Around 10 percent of Egypt’s population belong to the Coptic faith, making them the largest Christian minority in the Middle East. But they have become targets of violence since the revolution three years ago. With elections scheduled for May and the struggle between the Egyptian military and Islamists continuing, many Copts abroad are deeply worried about the future of their ancient church. VOA religion correspondent Jerome Socolovsky visited a Coptic church outside Washington DC.
Video

Video Critics Say Venezuelan Protests Test Limits of Military's Support

During the two months of deadly anti-government protests that have rocked the oil-rich nation of Venezuela, President Nicolas Maduro has accused the opposition of trying to initiate a coup. Though a small number of military officers have been arrested for allegedly plotting against the government, VOA’s Brian Padden reports the leadership of the armed forces continues to support the president, at least for now.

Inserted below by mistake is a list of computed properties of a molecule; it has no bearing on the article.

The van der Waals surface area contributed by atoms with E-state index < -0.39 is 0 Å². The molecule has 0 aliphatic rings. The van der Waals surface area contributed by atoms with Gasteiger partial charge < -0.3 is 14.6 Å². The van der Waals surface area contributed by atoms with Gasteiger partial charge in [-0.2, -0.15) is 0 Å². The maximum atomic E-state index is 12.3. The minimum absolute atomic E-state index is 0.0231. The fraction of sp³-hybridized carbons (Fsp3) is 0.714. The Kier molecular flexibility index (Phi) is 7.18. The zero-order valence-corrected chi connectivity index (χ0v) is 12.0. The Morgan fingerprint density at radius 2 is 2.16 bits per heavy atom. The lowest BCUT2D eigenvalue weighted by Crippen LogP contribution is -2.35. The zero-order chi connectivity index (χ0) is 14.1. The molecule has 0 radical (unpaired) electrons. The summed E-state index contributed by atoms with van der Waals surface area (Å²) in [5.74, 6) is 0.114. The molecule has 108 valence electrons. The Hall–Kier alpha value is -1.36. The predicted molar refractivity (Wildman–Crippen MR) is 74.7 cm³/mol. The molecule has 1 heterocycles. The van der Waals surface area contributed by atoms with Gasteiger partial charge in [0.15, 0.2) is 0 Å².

Video

Video More Millenials Unplug to Embrace Board Games

A big new trend in the U.S. toy industry has more consumers switching off their high-tech gadgets to play with classic toys, like board games. This is especially true among the so-called millenial generation - those born in the 1980's and 90's. Elizabeth Lee has more from an unusual café in Los Angeles, where the new trend is popular and business is booming.
Video

Video Google Buys Drone Company

In its latest purchase of high-tech companies, Google has acquired a manufacturer of solar-powered drones that can stay in the air almost indefinitely, relaying broadband Internet connection to remote areas. It is seen as yet another step in the U.S. based Web giant’s bid to bring Internet to the whole world. VOA’s George Putic reports.
AppleAndroid